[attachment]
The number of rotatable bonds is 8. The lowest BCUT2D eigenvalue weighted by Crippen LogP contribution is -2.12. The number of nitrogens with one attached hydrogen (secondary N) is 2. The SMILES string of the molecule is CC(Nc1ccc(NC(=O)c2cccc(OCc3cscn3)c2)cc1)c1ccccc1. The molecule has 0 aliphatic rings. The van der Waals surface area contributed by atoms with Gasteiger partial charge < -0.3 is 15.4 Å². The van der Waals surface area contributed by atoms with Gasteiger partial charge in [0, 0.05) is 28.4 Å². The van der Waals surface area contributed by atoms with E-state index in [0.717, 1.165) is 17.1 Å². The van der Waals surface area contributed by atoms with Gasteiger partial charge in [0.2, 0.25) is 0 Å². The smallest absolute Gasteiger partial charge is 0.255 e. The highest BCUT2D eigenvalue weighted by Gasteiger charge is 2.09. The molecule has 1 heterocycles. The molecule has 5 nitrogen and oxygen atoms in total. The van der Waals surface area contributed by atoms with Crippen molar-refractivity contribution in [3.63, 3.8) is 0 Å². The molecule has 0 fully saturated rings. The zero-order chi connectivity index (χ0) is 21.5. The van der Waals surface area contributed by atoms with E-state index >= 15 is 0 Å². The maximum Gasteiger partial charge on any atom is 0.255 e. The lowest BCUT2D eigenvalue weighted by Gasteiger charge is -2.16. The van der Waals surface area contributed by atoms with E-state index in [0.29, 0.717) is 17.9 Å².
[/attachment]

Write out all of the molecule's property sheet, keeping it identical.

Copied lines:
The number of rotatable bonds is 8. The lowest BCUT2D eigenvalue weighted by Crippen LogP contribution is -2.12. The number of nitrogens with one attached hydrogen (secondary N) is 2. The SMILES string of the molecule is CC(Nc1ccc(NC(=O)c2cccc(OCc3cscn3)c2)cc1)c1ccccc1. The molecule has 0 aliphatic rings. The van der Waals surface area contributed by atoms with Gasteiger partial charge < -0.3 is 15.4 Å². The van der Waals surface area contributed by atoms with Gasteiger partial charge in [0, 0.05) is 28.4 Å². The van der Waals surface area contributed by atoms with E-state index in [0.717, 1.165) is 17.1 Å². The van der Waals surface area contributed by atoms with Gasteiger partial charge in [0.2, 0.25) is 0 Å². The smallest absolute Gasteiger partial charge is 0.255 e. The highest BCUT2D eigenvalue weighted by Gasteiger charge is 2.09. The molecule has 1 heterocycles. The molecule has 5 nitrogen and oxygen atoms in total. The van der Waals surface area contributed by atoms with Crippen molar-refractivity contribution in [3.63, 3.8) is 0 Å². The molecule has 0 fully saturated rings. The zero-order chi connectivity index (χ0) is 21.5. The van der Waals surface area contributed by atoms with E-state index >= 15 is 0 Å². The maximum Gasteiger partial charge on any atom is 0.255 e. The lowest BCUT2D eigenvalue weighted by Gasteiger charge is -2.16. The van der Waals surface area contributed by atoms with E-state index in [0.29, 0.717) is 17.9 Å².